Saturday, October 30, 2010

The terraforming process

As you may know, I'm running a Galactic Knights game at Millennium Con.  It's a planetary invasion scenario, so I needed something on the table to represent Regulus IV.  After I blogged about the completed project, people have asked me how I went about painting it.  Here's the shorthand version of how I detailed my planet:

Step 0: Dry Foam Hemisphere

Step 8: Planet

For the longer version of how I did it, see after the jump:

Steps 1-7: ???????

As I had noted earlier, instead of getting a styrofoam piece to use as my planet, I ended up purchasing a hemisphere made out of dry foam.  This substance is very crumbly, and it left fine green dust on the game mat where I set it down and on my fingers when I picked it up.  As I had read that it's a good idea to coat styrofoam in a mixture of PVA glue and water before painting, I went ahead and applied a 50-50 mix: 
I figured this would solve the crumbling problem.  Unfortunately, the glue-water mix soaked right through the foam!
The glue-water mixture had stopped the crumbling, but the surface still seemed pretty porous.  I went ahead and applied a coating of undiluted glue to the thing.  This seemed to coat it and seal it up the way I had hoped:
Once the glue had dried, it was time to start painting.  I started with oceans.  I got a couple of shades of blue on the same brush, and put in the bodies of water.  I kept the side of the brush with the lighter shade to the outside of the seas, to simulate the shallower waters closer to land:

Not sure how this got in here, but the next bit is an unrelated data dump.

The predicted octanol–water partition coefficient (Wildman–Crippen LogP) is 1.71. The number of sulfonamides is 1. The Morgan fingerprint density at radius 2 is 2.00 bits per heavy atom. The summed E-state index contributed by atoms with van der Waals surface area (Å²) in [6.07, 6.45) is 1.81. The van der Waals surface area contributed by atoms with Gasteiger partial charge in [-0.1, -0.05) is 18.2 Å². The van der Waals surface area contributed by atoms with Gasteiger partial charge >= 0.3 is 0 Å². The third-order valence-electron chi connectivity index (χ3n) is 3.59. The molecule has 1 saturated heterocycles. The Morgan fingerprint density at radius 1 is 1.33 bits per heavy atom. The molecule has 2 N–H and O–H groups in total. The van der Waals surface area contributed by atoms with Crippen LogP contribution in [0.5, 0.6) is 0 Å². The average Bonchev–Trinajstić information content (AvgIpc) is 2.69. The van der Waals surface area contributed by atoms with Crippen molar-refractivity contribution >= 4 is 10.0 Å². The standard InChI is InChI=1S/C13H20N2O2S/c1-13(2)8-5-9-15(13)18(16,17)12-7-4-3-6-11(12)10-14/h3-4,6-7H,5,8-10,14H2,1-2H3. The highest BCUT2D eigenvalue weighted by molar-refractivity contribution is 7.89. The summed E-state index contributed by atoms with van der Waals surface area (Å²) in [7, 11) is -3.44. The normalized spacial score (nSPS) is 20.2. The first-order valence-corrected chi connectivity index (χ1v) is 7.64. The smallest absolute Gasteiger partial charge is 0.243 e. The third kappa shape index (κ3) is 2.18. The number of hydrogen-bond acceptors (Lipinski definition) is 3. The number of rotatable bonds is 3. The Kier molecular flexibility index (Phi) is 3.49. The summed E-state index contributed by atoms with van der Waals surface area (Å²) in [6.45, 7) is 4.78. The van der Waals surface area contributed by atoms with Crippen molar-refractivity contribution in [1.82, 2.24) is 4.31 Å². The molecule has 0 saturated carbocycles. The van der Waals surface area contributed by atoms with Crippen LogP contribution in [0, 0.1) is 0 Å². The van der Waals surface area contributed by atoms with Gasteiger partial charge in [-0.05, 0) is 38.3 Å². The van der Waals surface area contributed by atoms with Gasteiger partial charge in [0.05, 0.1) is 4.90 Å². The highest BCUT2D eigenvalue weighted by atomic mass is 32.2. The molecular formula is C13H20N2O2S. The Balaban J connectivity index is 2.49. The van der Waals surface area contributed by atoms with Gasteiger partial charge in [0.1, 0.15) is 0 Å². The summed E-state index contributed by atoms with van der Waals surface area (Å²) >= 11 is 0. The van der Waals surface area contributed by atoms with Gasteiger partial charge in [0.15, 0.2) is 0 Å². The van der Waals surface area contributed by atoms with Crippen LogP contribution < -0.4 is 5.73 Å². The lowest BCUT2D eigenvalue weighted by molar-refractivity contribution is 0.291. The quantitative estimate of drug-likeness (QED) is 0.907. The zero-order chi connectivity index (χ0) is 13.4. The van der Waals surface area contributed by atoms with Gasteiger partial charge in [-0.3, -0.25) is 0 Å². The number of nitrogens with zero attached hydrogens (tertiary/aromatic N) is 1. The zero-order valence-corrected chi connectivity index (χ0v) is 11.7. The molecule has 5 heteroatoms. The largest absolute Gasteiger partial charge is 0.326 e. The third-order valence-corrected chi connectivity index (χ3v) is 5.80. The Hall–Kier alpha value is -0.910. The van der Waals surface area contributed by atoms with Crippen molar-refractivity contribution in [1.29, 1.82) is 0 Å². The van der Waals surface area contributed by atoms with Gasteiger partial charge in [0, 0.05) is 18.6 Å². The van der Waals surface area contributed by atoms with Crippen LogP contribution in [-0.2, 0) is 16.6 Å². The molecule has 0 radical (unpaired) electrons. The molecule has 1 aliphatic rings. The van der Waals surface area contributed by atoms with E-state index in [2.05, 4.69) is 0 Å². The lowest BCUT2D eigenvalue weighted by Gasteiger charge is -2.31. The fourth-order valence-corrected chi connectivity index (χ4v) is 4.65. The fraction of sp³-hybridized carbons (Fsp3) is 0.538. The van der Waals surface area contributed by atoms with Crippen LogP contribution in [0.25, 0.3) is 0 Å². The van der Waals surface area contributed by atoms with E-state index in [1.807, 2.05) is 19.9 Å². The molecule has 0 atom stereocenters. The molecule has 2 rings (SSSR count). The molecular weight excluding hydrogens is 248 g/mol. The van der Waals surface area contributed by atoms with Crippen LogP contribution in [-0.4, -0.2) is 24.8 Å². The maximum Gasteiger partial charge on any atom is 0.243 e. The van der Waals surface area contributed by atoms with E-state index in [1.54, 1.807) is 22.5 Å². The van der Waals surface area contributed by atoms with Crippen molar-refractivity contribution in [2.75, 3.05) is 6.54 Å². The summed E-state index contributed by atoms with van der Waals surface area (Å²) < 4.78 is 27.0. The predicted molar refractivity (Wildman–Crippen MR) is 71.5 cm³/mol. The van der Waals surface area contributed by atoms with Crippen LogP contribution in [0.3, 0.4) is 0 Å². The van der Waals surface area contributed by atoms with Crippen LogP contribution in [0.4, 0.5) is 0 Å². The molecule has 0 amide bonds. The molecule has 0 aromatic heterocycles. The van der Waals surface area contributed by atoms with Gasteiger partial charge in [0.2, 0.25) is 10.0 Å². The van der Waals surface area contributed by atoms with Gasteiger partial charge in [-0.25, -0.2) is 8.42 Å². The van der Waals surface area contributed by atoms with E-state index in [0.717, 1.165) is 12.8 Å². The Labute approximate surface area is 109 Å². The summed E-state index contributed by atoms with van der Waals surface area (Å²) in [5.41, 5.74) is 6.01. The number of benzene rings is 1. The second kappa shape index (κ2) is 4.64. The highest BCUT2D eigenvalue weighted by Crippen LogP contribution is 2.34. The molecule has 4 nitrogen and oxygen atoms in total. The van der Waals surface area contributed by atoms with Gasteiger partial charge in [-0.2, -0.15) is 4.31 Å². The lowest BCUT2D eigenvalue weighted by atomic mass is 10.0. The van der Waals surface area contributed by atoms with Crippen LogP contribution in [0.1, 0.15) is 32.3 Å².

After the seas had been filled in, I started painting the continents.  I used two or three shades of brown for the land areas, not entirely mixing the colors on my brush.  Although I applied most of the paint with strokes, I started dabbing the paint onto the surface as well, especially on the areas close to water.  I wanted to avoid visible brushstrokes and give the surface a mottled, natural-looking appearance: 

My next step was to add some darker brown and grey to the interiors of the continents for elevated areas--hills and mountains.  Again, I used more than one color at a time on my brush--solid colors don't look natural--and dabbed the paint on rather than brushing it:

Once that stage was complete, I began adding vegetation to some of the land masses, using mutiple shades of darker and lighter greens.  No brushtrokes this time, either, just touching the brush to the surface:

I then added snow and ice to the polar region and some of the mountain ranges.  I just used a bright white, dabbing it on sparingly:

Once it was finished, it still seemed incomplete.  I showed it to my wife, who after kindly complimenting my work, suggested adding clouds to the planet.  I took her advice, adding clouds with the same color I had used for the snow (because when veiwing photos of Earth from space, I sometimes couldn't differentiate between cloud cover and snow on the ground) and in the same manner.  I put down a couple of bands of clouds here and there, stretching from land to out over the sea:

I decided to take some pics of the planet in its natural habitat, along with a few props:
Here's a closeup of Regulus IV with one of my starships in front:
In the end, I'm really happy with the way Regulus IV came out.  I can't wait to get it on the gaming table.


HoldFast said...

Nice work! I'll have to check the con schedule to see if I can fit in this game.

Papa JJ said...

Beautiful work! That's a great looking planet, thanks for the review of how you made it.

Desert Scribe said...

Thanks! Let us know if you ever try to make one of your own.